Halifax—With the looming federal government deadline for provinces to institute their own carbon pricing scheme or have it imposed, the next Nova Scotia government will have a small window to move forward. Today, the Canadian Centre for Policy Alternatives-Nova Scotia released a backgrounder that outlines a progressive policy on carbon pricing that it urges should be adopted instead of the one being currently proposed.
Economy and economic indicators
With the looming federal government deadline for provinces to institute their own carbon pricing scheme or have it imposed, the next Nova Scotia government will have a small window to move forward. This backgrounder urges the next provincial government to prioritize the transition to a greener economy and outlines a progressive policy on carbon pricing that should be adopted instead of the one being currently proposed.
Today, 11 communities across BC released their local living wage rates. A living wage is the hourly amount that two working parents with two young children must earn to meet their basic expenses.
For those seeking to calculate the living wage in other BC and Canadian communities, you can download the living wage calculation guide and spreadsheet (below). And please let the Living Wage Campaign know what you come up with — they're working on keeping track of amounts across the province and across Canada: firstname.lastname@example.org. You can also contact the campaign if you want to become a living wage employer or to participate in the work of the campaign.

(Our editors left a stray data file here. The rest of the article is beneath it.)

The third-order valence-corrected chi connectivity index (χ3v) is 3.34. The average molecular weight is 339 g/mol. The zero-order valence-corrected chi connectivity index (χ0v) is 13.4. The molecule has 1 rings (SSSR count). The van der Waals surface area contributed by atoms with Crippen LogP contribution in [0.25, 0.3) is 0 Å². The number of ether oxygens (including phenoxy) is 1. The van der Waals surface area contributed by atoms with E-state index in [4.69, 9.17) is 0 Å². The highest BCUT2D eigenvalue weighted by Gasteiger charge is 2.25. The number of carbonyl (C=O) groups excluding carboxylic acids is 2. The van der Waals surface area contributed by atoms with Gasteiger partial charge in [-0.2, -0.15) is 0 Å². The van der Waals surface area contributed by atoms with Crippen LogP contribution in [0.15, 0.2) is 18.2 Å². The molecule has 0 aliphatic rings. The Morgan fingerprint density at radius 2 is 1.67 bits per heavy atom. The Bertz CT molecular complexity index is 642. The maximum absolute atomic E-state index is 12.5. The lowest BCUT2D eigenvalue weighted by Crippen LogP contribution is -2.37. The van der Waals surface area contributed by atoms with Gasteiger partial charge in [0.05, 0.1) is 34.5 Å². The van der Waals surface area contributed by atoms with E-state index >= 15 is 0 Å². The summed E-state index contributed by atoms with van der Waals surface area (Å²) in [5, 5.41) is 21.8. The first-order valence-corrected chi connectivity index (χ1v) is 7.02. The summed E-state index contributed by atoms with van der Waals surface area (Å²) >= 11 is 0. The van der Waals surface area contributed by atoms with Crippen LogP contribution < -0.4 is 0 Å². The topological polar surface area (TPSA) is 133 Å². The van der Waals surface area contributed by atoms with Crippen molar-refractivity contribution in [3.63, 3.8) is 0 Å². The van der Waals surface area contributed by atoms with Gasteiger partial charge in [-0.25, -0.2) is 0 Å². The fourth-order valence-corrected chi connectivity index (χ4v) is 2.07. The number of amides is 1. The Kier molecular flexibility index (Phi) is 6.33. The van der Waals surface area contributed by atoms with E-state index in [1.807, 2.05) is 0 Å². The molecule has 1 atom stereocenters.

(Vancouver) The wage needed to cover the costs of raising a family in Metro Vancouver is virtually unchanged in the past year, however, child care and housing costs are major challenges for many families, a report released today finds.
In the Fall 2016 Monitor, Canadian Centre for Policy Alternatives (CCPA)Saskatchewan’s Simon Enoch penned Getting to Know Brad, introducing Canada’s most popular premier – Brad Wall - to the country. He ran down Wall’s list of “accomplishments”. What made Simon’s analysis so interesting (and at the same time, disheartening) was how Wall has rolled out such a regressive agenda while remaining so popular. He noted that the rest of Canada needed to pay attention to Wall as he was beta-testing a number of conservative policy experiments that we could see replicated elsewhere.
First published in the Winnipeg Free Press, Dec 6, 2016 Those of us who were hoping that the Throne Speech would have details about a strategy for Manitoba’s North were disappointed. There seems to be a deliberate effort to not mention the Port of Churchill or the Hudson Bay Rail Line in any mention of the North. The absence is odd given the necessity of both for the regional economy and in the case of Churchill’s deep-water port, Arctic sovereignty.
The instinct of governments across the political spectrum when faced with economic contraction has been to cut public spending as a means to reduce deficits and restore growth. This instinct for austerity is certainly shared by the Saskatchewan government, which has recently announced large spending cuts in health ($63.9 million), education ($8.7 million) and social services ($9.2 million).
A version of this was first published in the Winnipeg Free Press Friday November 25, 2016 If the new provincial government had shown a certain amount of restraint up until now, it seemed much more willing to show its hand in Monday’s Throne Speech. A few strong messages emerged: public-sector workers are in for a rough ride; there’s going to be a strong push towards privatization on several levels; and there’s nothing concrete for Manitoba’s northern communities. It all adds up to a strong austerity agenda.